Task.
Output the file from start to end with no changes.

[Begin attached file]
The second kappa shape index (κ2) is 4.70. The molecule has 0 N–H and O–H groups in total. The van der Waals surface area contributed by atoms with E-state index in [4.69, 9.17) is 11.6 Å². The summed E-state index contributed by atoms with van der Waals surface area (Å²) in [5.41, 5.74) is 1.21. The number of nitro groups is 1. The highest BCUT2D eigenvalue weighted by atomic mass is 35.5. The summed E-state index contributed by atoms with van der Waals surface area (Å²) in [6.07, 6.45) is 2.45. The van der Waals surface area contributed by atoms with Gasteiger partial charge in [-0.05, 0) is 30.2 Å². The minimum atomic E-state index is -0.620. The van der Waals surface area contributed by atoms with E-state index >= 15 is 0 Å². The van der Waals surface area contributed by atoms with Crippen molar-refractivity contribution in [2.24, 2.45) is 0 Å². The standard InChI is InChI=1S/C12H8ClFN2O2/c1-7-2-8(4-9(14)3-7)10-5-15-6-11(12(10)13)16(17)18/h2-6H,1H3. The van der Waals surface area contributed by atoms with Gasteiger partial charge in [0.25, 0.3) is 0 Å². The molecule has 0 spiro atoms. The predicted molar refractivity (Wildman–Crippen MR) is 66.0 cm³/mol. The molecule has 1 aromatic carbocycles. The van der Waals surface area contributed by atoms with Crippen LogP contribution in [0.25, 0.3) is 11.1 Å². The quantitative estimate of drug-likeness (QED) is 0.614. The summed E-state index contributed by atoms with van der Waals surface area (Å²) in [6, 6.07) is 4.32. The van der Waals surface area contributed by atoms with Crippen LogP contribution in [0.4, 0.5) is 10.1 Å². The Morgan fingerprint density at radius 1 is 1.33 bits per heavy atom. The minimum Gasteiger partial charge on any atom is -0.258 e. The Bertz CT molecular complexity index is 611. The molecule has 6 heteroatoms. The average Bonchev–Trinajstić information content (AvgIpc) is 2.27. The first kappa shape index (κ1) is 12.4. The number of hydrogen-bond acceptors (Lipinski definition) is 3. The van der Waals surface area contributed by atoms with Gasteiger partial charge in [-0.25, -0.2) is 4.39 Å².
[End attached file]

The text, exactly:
The second kappa shape index (κ2) is 4.70. The molecule has 0 N–H and O–H groups in total. The van der Waals surface area contributed by atoms with E-state index in [4.69, 9.17) is 11.6 Å². The summed E-state index contributed by atoms with van der Waals surface area (Å²) in [5.41, 5.74) is 1.21. The number of nitro groups is 1. The highest BCUT2D eigenvalue weighted by atomic mass is 35.5. The summed E-state index contributed by atoms with van der Waals surface area (Å²) in [6.07, 6.45) is 2.45. The van der Waals surface area contributed by atoms with Gasteiger partial charge in [-0.05, 0) is 30.2 Å². The minimum atomic E-state index is -0.620. The van der Waals surface area contributed by atoms with E-state index >= 15 is 0 Å². The van der Waals surface area contributed by atoms with Crippen molar-refractivity contribution in [2.24, 2.45) is 0 Å². The standard InChI is InChI=1S/C12H8ClFN2O2/c1-7-2-8(4-9(14)3-7)10-5-15-6-11(12(10)13)16(17)18/h2-6H,1H3. The van der Waals surface area contributed by atoms with Gasteiger partial charge in [0.25, 0.3) is 0 Å². The molecule has 0 spiro atoms. The predicted molar refractivity (Wildman–Crippen MR) is 66.0 cm³/mol. The molecule has 1 aromatic carbocycles. The van der Waals surface area contributed by atoms with Crippen LogP contribution in [0.25, 0.3) is 11.1 Å². The quantitative estimate of drug-likeness (QED) is 0.614. The summed E-state index contributed by atoms with van der Waals surface area (Å²) in [6, 6.07) is 4.32. The van der Waals surface area contributed by atoms with Crippen LogP contribution in [0.4, 0.5) is 10.1 Å². The Morgan fingerprint density at radius 1 is 1.33 bits per heavy atom. The minimum Gasteiger partial charge on any atom is -0.258 e. The Bertz CT molecular complexity index is 611. The molecule has 6 heteroatoms. The average Bonchev–Trinajstić information content (AvgIpc) is 2.27. The first kappa shape index (κ1) is 12.4. The number of hydrogen-bond acceptors (Lipinski definition) is 3. The van der Waals surface area contributed by atoms with Gasteiger partial charge in [-0.25, -0.2) is 4.39 Å².